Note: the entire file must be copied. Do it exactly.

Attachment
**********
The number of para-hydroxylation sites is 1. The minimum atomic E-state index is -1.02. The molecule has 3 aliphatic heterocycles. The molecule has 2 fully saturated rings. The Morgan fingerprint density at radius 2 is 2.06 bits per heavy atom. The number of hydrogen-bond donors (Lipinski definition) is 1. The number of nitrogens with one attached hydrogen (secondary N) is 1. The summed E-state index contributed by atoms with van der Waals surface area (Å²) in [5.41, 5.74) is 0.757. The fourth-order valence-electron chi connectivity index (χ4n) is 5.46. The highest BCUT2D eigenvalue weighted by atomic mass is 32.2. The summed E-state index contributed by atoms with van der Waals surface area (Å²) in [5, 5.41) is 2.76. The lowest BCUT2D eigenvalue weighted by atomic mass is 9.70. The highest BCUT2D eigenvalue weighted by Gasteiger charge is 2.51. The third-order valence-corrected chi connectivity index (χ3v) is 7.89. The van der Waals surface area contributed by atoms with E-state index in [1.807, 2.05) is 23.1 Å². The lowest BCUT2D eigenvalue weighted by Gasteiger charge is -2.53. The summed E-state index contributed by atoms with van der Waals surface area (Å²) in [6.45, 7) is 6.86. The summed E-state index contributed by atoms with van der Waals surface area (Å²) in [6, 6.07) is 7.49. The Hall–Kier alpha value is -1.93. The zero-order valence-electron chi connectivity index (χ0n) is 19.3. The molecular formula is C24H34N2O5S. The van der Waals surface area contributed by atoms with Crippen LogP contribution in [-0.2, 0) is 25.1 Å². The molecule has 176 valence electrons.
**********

The number of para-hydroxylation sites is 1. The minimum atomic E-state index is -1.02. The molecule has 3 aliphatic heterocycles. The molecule has 2 fully saturated rings. The Morgan fingerprint density at radius 2 is 2.06 bits per heavy atom. The number of hydrogen-bond donors (Lipinski definition) is 1. The number of nitrogens with one attached hydrogen (secondary N) is 1. The summed E-state index contributed by atoms with van der Waals surface area (Å²) in [5.41, 5.74) is 0.757. The fourth-order valence-electron chi connectivity index (χ4n) is 5.46. The highest BCUT2D eigenvalue weighted by atomic mass is 32.2. The summed E-state index contributed by atoms with van der Waals surface area (Å²) in [5, 5.41) is 2.76. The lowest BCUT2D eigenvalue weighted by atomic mass is 9.70. The highest BCUT2D eigenvalue weighted by Gasteiger charge is 2.51. The third-order valence-corrected chi connectivity index (χ3v) is 7.89. The van der Waals surface area contributed by atoms with E-state index in [1.807, 2.05) is 23.1 Å². The lowest BCUT2D eigenvalue weighted by Gasteiger charge is -2.53. The summed E-state index contributed by atoms with van der Waals surface area (Å²) in [6.45, 7) is 6.86. The summed E-state index contributed by atoms with van der Waals surface area (Å²) in [6, 6.07) is 7.49. The Hall–Kier alpha value is -1.93. The zero-order valence-electron chi connectivity index (χ0n) is 19.3. The molecular formula is C24H34N2O5S. The van der Waals surface area contributed by atoms with Crippen LogP contribution in [-0.2, 0) is 25.1 Å². The molecule has 176 valence electrons.